Neuro-Vision Rehabilitation


What is a Brain Injury?

  • Insult to the brain which is caused by an external force
    • Can cause diminished or alerted states of consciousness
    • May result in an impairment of cognitive abilities or physical function
    • Every 9 seconds someone in north America sustains an brain injury
  • This amounts 1.7 million per year

Acquired brain injury can be broken down into 2 types

    • Non-Traumatic Acquired Brain Injury
      • Something that happens inside the body or a substance introduced into the body that damages brain tissues.
        • Causes can Include: Stroke, Aneurysm, Brain tumor, Encephalitis
    • Traumatic Acquired Brain Injury
      • Something that comes from outside the body, such as a blow, bump, or jolt. It can result in temporary injury, or more serious, long-term damage to brain cells
        • Causes can include: MVA, Falls, Assaults, Sports injuries
        • About 80-90% of TBIs fall in the mild category, which is most responsive to vision therapy and rehabilitation.
  • Over 50% of brain pathways relate to visual function, and when our eyes are open 2/3 of our brain activity is devoted to vision. This can explain why many patients with TBI may experience one or more of the following vision problems. Studies indicated that 30-80% of patients will have symptoms of post trauma vision syndrome with up to 90% showing ocular motor problems


These specific areas can include the following:

  • Light and Visual Sensitivity: Many brain-injured patients develop a hypersensitive visual system. Even slight changes in prescription, lighting, and overall visual environment can be very noticeable to these patients. As a result, some of these patietns are unable to filter out extra visual noise and have trouble in crowded places, such as malls and govery stores. They can also have a hard time organize themselves with in a space, and keeping themselves balanced.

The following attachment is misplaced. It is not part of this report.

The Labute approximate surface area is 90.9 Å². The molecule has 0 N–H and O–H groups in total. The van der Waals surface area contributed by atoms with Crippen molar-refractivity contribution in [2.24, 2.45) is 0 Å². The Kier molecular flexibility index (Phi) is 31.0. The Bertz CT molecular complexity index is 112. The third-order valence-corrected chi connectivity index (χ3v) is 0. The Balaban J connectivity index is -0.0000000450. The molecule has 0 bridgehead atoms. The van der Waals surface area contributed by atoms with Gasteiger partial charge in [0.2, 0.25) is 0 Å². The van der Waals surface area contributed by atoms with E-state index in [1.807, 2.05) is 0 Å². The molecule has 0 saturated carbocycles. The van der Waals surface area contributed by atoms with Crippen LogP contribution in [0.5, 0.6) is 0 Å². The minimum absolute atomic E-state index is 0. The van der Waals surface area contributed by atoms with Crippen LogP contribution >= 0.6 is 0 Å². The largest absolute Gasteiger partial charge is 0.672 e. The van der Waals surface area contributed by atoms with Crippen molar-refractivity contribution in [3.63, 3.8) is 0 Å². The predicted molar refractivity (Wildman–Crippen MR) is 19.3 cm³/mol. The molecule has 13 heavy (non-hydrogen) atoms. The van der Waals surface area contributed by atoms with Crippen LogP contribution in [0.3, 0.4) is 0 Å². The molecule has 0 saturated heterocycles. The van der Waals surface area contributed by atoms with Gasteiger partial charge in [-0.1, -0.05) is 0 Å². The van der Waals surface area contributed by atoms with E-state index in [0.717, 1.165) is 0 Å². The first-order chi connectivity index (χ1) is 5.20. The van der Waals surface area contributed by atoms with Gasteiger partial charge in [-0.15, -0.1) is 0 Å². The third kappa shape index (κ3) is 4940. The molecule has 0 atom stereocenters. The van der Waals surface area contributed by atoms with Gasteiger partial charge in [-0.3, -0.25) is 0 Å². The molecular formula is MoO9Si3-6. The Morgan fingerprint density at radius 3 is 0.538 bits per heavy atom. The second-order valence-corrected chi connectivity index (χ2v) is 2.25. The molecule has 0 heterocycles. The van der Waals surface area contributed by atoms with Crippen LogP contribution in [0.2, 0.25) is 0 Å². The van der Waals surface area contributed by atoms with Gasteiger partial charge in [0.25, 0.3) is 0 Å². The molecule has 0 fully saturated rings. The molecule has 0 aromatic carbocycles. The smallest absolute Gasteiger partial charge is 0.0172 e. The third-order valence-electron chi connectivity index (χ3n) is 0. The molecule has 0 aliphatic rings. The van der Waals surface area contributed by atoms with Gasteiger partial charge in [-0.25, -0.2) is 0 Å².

• Eye Tracking: This is the  eye’s ability to fixate (locking on to an object) and make saccades (changing fixation from one object to another) or pursuits (following an object through space). These movements are very important activities of daily living. For example, reading involves a combination of fixation and saccades. Fixations allow our brain to process the information that we area seeing in the world, they are a ‘pause’. With out these movements, higher level brain function, such as understanding material would not be possible.
  • Eye Teaming:  Also known as binocular vision training or vergence training. This is how the eyes coordinate  with on and other to both: convergence (crossing the eyes together to aim at a near object) and divergence (relaxing the eyes to aim at a more distant object). Problems in this area can result in: Blurry vision, headache, ocular discomfort, double vision, motion sickness, loss of concentration etc.
  • Neurocognition and Visual Perception: This the brains ability to make sense of what the eye sees. Not the same as visual acuity (how clearly a person sees). A person may have good visual acuity but have problems with visual perceptual processing. This is how we understand our world and learn information. Common areas that are affected in a brain injury include: Speed of information processing, visual memory, spatial deficits, perceptual organization.